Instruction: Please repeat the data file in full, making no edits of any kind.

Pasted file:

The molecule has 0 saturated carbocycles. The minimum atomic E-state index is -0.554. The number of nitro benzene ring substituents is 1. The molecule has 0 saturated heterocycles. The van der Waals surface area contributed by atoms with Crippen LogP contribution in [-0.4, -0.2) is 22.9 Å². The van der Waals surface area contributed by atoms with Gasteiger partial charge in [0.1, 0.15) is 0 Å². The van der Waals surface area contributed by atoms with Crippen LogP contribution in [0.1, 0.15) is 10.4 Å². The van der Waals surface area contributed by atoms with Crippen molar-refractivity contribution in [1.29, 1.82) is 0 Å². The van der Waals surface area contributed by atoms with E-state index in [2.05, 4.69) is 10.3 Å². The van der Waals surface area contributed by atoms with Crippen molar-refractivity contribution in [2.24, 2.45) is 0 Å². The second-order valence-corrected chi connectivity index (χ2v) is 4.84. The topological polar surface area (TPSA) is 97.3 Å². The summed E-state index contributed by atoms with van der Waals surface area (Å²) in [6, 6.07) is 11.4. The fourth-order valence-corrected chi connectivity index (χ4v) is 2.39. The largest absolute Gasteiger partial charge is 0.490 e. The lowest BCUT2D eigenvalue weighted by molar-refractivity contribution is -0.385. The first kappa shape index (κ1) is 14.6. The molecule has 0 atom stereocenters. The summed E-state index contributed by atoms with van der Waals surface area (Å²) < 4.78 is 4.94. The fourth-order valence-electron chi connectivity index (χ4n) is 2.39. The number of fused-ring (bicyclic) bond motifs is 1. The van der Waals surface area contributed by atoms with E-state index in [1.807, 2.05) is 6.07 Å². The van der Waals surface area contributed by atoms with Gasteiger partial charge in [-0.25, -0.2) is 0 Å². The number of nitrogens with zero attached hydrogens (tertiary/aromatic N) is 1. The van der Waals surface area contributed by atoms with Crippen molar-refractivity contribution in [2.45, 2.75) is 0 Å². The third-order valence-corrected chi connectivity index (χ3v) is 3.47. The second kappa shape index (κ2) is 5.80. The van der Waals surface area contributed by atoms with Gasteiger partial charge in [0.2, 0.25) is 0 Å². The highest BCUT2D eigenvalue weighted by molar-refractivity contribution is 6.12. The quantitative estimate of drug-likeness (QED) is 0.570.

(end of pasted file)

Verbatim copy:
The molecule has 0 saturated carbocycles. The minimum atomic E-state index is -0.554. The number of nitro benzene ring substituents is 1. The molecule has 0 saturated heterocycles. The van der Waals surface area contributed by atoms with Crippen LogP contribution in [-0.4, -0.2) is 22.9 Å². The van der Waals surface area contributed by atoms with Gasteiger partial charge in [0.1, 0.15) is 0 Å². The van der Waals surface area contributed by atoms with Crippen LogP contribution in [0.1, 0.15) is 10.4 Å². The van der Waals surface area contributed by atoms with Crippen molar-refractivity contribution in [1.29, 1.82) is 0 Å². The van der Waals surface area contributed by atoms with E-state index in [2.05, 4.69) is 10.3 Å². The van der Waals surface area contributed by atoms with Crippen molar-refractivity contribution in [2.24, 2.45) is 0 Å². The second-order valence-corrected chi connectivity index (χ2v) is 4.84. The topological polar surface area (TPSA) is 97.3 Å². The summed E-state index contributed by atoms with van der Waals surface area (Å²) in [6, 6.07) is 11.4. The fourth-order valence-corrected chi connectivity index (χ4v) is 2.39. The largest absolute Gasteiger partial charge is 0.490 e. The lowest BCUT2D eigenvalue weighted by molar-refractivity contribution is -0.385. The first kappa shape index (κ1) is 14.6. The molecule has 0 atom stereocenters. The summed E-state index contributed by atoms with van der Waals surface area (Å²) < 4.78 is 4.94. The fourth-order valence-electron chi connectivity index (χ4n) is 2.39. The number of fused-ring (bicyclic) bond motifs is 1. The van der Waals surface area contributed by atoms with E-state index in [1.807, 2.05) is 6.07 Å². The van der Waals surface area contributed by atoms with Gasteiger partial charge in [-0.25, -0.2) is 0 Å². The number of nitrogens with zero attached hydrogens (tertiary/aromatic N) is 1. The van der Waals surface area contributed by atoms with Crippen molar-refractivity contribution in [2.45, 2.75) is 0 Å². The third-order valence-corrected chi connectivity index (χ3v) is 3.47. The second kappa shape index (κ2) is 5.80. The van der Waals surface area contributed by atoms with Gasteiger partial charge in [0.2, 0.25) is 0 Å². The highest BCUT2D eigenvalue weighted by molar-refractivity contribution is 6.12. The quantitative estimate of drug-likeness (QED) is 0.570.